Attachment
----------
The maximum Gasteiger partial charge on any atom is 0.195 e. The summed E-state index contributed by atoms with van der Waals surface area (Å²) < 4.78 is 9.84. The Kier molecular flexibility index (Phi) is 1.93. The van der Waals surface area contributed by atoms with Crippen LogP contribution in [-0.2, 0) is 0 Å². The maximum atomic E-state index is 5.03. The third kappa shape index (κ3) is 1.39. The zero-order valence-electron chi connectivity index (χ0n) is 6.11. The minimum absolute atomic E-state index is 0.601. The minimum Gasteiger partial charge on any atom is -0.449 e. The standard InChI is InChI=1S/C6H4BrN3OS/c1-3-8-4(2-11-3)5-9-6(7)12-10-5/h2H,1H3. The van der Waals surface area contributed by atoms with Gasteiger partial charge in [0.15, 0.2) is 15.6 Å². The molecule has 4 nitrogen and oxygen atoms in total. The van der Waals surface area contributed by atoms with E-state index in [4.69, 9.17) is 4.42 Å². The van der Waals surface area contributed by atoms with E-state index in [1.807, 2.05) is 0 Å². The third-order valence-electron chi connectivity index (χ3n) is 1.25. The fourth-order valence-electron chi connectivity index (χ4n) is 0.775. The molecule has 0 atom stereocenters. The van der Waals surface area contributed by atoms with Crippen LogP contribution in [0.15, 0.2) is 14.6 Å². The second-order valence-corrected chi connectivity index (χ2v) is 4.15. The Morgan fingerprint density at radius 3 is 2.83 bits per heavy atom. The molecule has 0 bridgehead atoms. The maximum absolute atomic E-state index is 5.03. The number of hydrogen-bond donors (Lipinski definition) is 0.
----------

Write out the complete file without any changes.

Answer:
The maximum Gasteiger partial charge on any atom is 0.195 e. The summed E-state index contributed by atoms with van der Waals surface area (Å²) < 4.78 is 9.84. The Kier molecular flexibility index (Phi) is 1.93. The van der Waals surface area contributed by atoms with Crippen LogP contribution in [-0.2, 0) is 0 Å². The maximum atomic E-state index is 5.03. The third kappa shape index (κ3) is 1.39. The zero-order valence-electron chi connectivity index (χ0n) is 6.11. The minimum absolute atomic E-state index is 0.601. The minimum Gasteiger partial charge on any atom is -0.449 e. The standard InChI is InChI=1S/C6H4BrN3OS/c1-3-8-4(2-11-3)5-9-6(7)12-10-5/h2H,1H3. The van der Waals surface area contributed by atoms with Gasteiger partial charge in [0.15, 0.2) is 15.6 Å². The molecule has 4 nitrogen and oxygen atoms in total. The van der Waals surface area contributed by atoms with E-state index in [4.69, 9.17) is 4.42 Å². The van der Waals surface area contributed by atoms with E-state index in [1.807, 2.05) is 0 Å². The third-order valence-electron chi connectivity index (χ3n) is 1.25. The fourth-order valence-electron chi connectivity index (χ4n) is 0.775. The molecule has 0 atom stereocenters. The van der Waals surface area contributed by atoms with Crippen LogP contribution in [0.15, 0.2) is 14.6 Å². The second-order valence-corrected chi connectivity index (χ2v) is 4.15. The Morgan fingerprint density at radius 3 is 2.83 bits per heavy atom. The molecule has 0 bridgehead atoms. The maximum absolute atomic E-state index is 5.03. The number of hydrogen-bond donors (Lipinski definition) is 0.